Amazingly, it looks like Barton is branching out into other fields – areas where, like history, he has no legitimate credentials. On June 7, 2007, Barton testified before the U.S. Senate’s Environment and Public Works Committee, criticizing global warming and posing as an expert on how evangelicals view that issue.

Interested readers can read Barton’s committee testimony, where he also managed to take a swipe at evolution. Note Barton’s use of scare quotes around “science”:

For more than a century, scientists have asserted unaided materialistic evolution — that God had no part in the appearance of man. Yet, despite a century of this aggressive ‘scientific’ indoctrination, today only 12-18 percent of the nation accepts that position; some eighty percent do not believe what ‘science’ avows on this issue.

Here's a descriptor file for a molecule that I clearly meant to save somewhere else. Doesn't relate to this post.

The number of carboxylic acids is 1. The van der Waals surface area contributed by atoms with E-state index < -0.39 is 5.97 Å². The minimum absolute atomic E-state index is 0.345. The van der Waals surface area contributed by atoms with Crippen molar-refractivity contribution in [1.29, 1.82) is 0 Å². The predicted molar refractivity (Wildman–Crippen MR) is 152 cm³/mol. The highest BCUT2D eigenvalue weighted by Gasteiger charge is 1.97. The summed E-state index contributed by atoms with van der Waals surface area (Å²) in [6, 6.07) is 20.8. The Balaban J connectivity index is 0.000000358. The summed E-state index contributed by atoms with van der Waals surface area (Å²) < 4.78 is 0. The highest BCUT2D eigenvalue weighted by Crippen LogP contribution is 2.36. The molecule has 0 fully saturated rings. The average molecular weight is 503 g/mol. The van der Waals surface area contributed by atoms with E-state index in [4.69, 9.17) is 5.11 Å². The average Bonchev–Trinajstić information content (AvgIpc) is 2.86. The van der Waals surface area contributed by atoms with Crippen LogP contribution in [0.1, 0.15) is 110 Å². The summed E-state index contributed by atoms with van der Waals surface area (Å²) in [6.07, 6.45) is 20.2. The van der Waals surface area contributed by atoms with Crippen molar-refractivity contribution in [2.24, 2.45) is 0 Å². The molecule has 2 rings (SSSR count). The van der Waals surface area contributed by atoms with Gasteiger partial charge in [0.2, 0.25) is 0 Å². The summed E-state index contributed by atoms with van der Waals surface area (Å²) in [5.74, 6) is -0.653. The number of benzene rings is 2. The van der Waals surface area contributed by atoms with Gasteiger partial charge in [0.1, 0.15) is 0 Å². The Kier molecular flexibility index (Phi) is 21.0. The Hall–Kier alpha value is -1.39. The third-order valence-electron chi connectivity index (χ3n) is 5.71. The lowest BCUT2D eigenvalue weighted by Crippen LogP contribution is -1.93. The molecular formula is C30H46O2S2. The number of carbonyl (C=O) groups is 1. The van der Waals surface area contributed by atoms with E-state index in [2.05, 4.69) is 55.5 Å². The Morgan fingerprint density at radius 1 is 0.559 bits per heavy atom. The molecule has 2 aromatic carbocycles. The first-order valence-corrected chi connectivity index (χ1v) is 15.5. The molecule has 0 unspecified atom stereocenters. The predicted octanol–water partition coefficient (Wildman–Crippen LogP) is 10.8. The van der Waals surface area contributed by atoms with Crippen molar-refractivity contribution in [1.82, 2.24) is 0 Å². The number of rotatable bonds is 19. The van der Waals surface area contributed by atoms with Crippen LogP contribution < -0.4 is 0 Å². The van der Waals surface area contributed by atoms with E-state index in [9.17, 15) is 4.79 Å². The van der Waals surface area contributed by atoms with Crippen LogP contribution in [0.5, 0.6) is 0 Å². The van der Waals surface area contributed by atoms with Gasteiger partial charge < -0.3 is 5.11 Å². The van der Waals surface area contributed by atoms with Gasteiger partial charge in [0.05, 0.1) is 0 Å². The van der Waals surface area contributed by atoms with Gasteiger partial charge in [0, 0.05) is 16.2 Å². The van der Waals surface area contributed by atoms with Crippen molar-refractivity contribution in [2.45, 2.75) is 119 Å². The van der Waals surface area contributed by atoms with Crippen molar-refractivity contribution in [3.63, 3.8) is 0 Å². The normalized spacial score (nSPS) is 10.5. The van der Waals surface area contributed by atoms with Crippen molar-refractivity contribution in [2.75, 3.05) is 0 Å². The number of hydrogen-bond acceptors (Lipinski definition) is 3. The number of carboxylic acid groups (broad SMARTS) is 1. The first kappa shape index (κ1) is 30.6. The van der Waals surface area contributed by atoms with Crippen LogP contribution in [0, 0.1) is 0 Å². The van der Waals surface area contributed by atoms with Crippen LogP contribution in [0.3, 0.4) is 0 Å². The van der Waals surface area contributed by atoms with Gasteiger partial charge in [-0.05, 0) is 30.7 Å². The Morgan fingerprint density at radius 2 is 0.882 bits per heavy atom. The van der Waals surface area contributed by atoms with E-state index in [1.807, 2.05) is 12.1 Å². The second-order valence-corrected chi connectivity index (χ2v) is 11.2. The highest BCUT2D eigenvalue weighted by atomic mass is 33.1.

Interested readers can read all of Boston’s fine article for themselves. They can also google David Barton for additional information about this self-styled — but phony — “expert” . . . who is now in a position to get nonsense inserted into the Texas social standards as creationists managed to do in the science standards.

The fundamental question here is why Gov. Jindal would hobnob with someone like Barton. Someone should ask him.